That’s no surprise. In the developed world, home netbooks are going to be hit first. I doubt many of the millions of netbook owners will update to another netbook. Why would they? There’s little difference today than there was 3 years ago. A dynamic, touch and app-enabled product is a much more likely choice.
It’s happening in the office space too where iPad experimentation is revealing some efficiencies.
What it means is that while Intel tries to push into the mobile space, they are also putting huge effort into re-architechting their notebook business to pick-up where the tablet can’t reach. Re-positioning is required. They’re building a second attack strategy. Or possibly a safe fall-back position.
To stay at a safe distance from Tablets requires leading edge silicon to create desktop-class power in a feature-rich laptop that does things that a $500 tablet won’t be able to do for a long long time. Graphics, wireless video, high-end connectivity, advanced security, sensors and even better battery life than tablets. Style and portability mean they become every bit as personal as the tablet. As end-users look to swap-out the low-end laptop and upgrade the desktop, it could mean a complete change to Tablet and Ultrabook for many. The total cost of ownership there is similar but the flexibility is way higher.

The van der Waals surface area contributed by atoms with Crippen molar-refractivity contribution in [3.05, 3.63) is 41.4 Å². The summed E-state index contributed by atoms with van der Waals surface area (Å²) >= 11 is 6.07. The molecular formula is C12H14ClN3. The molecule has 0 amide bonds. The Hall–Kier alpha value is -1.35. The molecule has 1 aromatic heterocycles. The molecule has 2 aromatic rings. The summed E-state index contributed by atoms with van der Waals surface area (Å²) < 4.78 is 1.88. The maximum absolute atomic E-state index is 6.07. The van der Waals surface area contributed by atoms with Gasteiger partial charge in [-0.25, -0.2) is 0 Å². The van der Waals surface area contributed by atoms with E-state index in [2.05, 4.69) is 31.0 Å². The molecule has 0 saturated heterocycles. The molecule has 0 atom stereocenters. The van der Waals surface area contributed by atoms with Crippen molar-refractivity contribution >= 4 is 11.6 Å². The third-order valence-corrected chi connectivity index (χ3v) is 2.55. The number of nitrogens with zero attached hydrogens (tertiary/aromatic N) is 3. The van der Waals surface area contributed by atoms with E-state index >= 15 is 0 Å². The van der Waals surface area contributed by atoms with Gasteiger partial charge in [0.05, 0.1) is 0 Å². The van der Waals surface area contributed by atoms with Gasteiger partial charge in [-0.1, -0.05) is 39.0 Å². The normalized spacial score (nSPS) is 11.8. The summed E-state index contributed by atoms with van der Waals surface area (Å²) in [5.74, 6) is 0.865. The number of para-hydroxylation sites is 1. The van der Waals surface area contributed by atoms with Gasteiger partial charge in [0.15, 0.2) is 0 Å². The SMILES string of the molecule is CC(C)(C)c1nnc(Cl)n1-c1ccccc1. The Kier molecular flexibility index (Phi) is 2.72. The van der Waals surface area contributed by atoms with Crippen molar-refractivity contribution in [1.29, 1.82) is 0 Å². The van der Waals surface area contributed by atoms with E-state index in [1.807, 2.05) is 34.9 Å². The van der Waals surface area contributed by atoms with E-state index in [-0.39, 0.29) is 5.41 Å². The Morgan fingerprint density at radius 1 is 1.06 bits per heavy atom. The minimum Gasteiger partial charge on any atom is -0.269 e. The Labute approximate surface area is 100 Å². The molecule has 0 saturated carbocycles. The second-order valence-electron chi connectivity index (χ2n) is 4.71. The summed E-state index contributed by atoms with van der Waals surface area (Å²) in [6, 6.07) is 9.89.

“We’re in for another boom”
“In everybody’s hands”
“The functionality and utility of a tablet”
Intel’s latest set of promotional material related to the Ultrabook consists of three very short videos showing Intel analysts views on the 22nm process and the advantages of an Ultrabook.
Personaly I hope they produce something a bit better than this in the near future because this looks like It was rushed through the editing room.
Can someone explain to me why an Ultrabook has the functionality and utility of a tablet? Where are the focused, low-costs apps and store? Where’s the always-on.capability, the touchscreen, the 350gm-700gm weight and the $200 starting point?
You may disagree but in my opinion, Ultrabooks are the devices that can do everything that a tablet can’t! They are the devices you need if you’ve got a tablet. You can now throw away the dusty netbook and get busy with 720p video editing, 1080p video conversion, music creation, comfortable text input, full and unlimited web browsing, flexible interfacing and expansion, multi-user usage, office software, software development and enterprise compatibility.
I know there are design elements that come from tablets but thin design and quick-start don’t give them the functionality and utility of a tablet.
As for ‘In everybody’s hands’ well that’s bordering on the offensive. Consumers buy $500 pcs, not $1000 PCs, in many countries it’s less or nothing at all.
Sorry Intel. I appreciate your lead and skill with the technology but you’re going to have to get busy on the message. Tablets are satisfying huge amounts of consumer computing requirements and in many cases do things better than a PC architecture. The Ultrabook has its place and we’re excited about that but let’s be honest and realistic about where it can effectively fit in.
Videos after the jump. . .